It's true - your food contains chemicals. Julie M. Jones, PhD, CNS, LN, CFS, FICC, Distinguished Scholar and Professor Emerita, Foods and Nutrition, St. Catherine University, says, "Food is made of chemicals." But not all chemicals are bad, explains Dr. Jones.
Simple steps ensure meat and eggs are safe from the farm to our plates.
Confused about FDA’s plans to take a closer look at 4-methylimidazole, better known as 4-MEI? This chemical compound gives your most beloved foods and drinks (i.e. cola, breads, coffee, etc.) that caramel coloring.
General Mills, the maker of Cheerios, recently announced it was making the iconic cereal brand GMO-free. Naturally, an announcement like this creates questions in the minds of consumers, and Best Food Facts is here to help consumers understand just what this change means to their families.
Make 2014 a year of resolving to keeping your food safe, healthy and delicious.
As the year winds down, we'd like to thank all of our readers for taking time to ask questions about food. We appreciate being a trusted source of reliable information! We'd also like to thank all the food system experts we work with for providing their thoughts and expertise throughout the year.
Acrylamide continues to be a trending topic in many news outlets. And though you may have read an article or two on the topic, you might still find yourself wondering what acrylamide is and whether you should be concerned. We had similar questions, so we did some research.
Experts say a new study confirms aspartame is safe in food and beverages – but how is the newest research different from previous studies?
With the holidays come celebrations where food is the main event. But don't forget the drinks - especially egg nog! One Best Food Facts reader noticed a lot of egg nog recipes that call for raw eggs and wanted to know whether this is safe. We contacted Washington University's Director of University Nutrition, Connie Diekman, to find out.
Confusion about food expiration dates can inadvertently cause unnecessary food waste or food safety issues; so we’ve compiled the definitions of some of the most common food expiration labels, according to the USDA. Tape the list on your refrigerator or cabinet for quick reference. A quick glance could benefit both your wallet and your health.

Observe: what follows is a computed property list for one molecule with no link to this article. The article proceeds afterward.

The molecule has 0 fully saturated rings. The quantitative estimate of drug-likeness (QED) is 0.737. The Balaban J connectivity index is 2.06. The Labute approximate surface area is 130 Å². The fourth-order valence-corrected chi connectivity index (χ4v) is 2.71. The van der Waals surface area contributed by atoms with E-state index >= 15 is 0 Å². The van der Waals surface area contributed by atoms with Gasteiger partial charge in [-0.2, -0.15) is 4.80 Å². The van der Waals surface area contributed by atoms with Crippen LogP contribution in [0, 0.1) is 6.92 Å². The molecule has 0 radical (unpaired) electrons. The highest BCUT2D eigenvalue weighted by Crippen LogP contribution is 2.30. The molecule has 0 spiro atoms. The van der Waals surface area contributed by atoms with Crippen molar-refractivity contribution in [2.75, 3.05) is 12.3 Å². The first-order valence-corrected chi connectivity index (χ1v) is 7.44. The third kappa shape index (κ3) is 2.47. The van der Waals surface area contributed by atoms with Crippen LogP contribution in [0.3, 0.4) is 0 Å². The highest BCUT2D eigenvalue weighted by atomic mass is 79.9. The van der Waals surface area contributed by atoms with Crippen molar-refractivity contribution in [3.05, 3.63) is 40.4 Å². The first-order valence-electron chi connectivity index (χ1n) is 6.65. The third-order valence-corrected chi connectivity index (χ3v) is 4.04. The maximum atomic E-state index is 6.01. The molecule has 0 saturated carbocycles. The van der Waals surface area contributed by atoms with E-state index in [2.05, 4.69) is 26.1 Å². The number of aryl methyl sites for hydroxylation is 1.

Looking for ways to eliminate food waste and increase food safety? Check out this handy Expiration Date graphic!
Many moms and dads will check their child’s Halloween candy to be sure it’s safe to eat. But how long will that candy last? Best Food Facts reached out to Fadi Aramouni, PhD, professor of food science, Kansas State University, about the shelf life of candy and guidance on how much candy we should really eat.
The U.S Department of Agriculture recently issued a public health alert, saying it has linked some raw chicken products produced in California to a salmonella outbreak. We went to Dr. Scott Hurd, DVM, Associate Professor and Director of the Food Risk Modeling and Policy Lab at Iowa State University and a former USDA Deputy Undersecretary, for insight.
The USDA’s Food Safety and Inspection Service (FSIS) reminds consumers of the critical importance of following package cooking instructions for frozen or fresh chicken products and general food safety guidelines when handling and preparing any raw meat or poultry. All poultry products should be cooked to a safe minimum internal temperature of 165° F as determined by a food thermometer. Using a food thermometer is the only way to know that food has reached a high enough temperature to destroy foodborne bacteria.